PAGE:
Coronavirus surge this fall could infect 100 million people, administration warns


Experts have agreed that a major surge this fall and winter is possible given dwindling immunity to vaccines and infections, easing restrictions and rising variants.

The Biden administration warns that the United States could see 100 million coronavirus infections and a potentially large wave of deaths this fall and winter, driven by new omicron subvariants that have shown a remarkable ability to escape to immunity.

The projection, made Friday by a senior administration official at a briefing as the nation nears a million COVID death toll, is part of a broader push to bolster the nation’s readiness and persuading lawmakers to appropriate billions of dollars to buy a new tranche of vaccines, tests and therapeutics.

Forecasting 100 million potential infections during a cold snap later this year and early next year, the official did not present any new data or make a formal projection. Instead, he described the fall and winter wave as a scenario based on a range of external models of the pandemic. These projections assume that omicron and its subvariants will continue to dominate community spread, and that there will not be a radically different strain of the virus, the official said, acknowledging that the course of the pandemic could be altered by many factors.

Several experts have agreed that a major surge this fall and winter is possible given dwindling immunity to vaccines and infections, easing restrictions and the rise of variants better able to evade immune protections. .

Many have warned that a return to more relaxed behaviors, from going without a mask to attending crowded social gatherings indoors, will lead to more infections. The national seven-day average of new infections more than doubled, from 29,312 on March 30 to nearly 71,000 on Friday, just over five weeks later.

“What they’re saying sounds reasonable — it’s on the pessimistic side of what we projected in modeling the COVID-19 scenario,” said Justin Lessler, an epidemiologist at the University of Washington’s Gillings School of Global Public Health. North Carolina. “It’s always hard to predict the future when it comes to COVID, but I think we’re at a point now where it’s even harder than normal. Because there’s so much sensitivity, in terms of from long-term trends, to things we don’t exactly understand about the virus and about [human] behavior,” Lessler said.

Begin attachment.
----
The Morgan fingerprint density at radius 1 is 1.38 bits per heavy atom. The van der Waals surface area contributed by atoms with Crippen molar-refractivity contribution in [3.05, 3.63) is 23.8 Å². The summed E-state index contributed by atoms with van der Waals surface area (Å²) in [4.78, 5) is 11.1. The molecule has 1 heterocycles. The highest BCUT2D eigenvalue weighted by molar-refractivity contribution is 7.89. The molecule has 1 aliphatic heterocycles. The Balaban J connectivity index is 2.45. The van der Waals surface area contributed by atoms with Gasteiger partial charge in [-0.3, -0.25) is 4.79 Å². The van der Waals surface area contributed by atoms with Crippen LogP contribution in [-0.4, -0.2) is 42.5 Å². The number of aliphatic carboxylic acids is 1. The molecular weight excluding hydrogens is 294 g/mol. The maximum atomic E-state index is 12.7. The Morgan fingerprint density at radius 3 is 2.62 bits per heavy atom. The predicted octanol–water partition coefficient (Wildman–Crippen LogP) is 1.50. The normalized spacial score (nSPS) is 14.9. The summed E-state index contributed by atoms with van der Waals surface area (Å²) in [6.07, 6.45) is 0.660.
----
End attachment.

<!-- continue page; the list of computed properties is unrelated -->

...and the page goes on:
Another modeller, epidemiologist Ali Mokdad of the University of Washington’s Institute for Health Metrics and Evaluation, said in an email on Friday that a winter surge is likely. His organization, which has made long-term forecasts despite the many uncertainties, has just produced a new forecast which shows a slight increase in cases until the end of May, then a decrease until the arrival of winter.

The administration official said the latest forecast was being shared with lawmakers on Capitol Hill as the White House seeks to reinvigorate stalled negotiations on allocating additional funds for the coronavirus response. While the White House had asked for $22.5 billion, top Senate lawmakers struck a bipartisan deal for $10 billion in COVID relief last month. But a dispute over the administration’s decision to ease pandemic restrictions at the U.S. border has upended the swift passage of the deal, which has languished for weeks.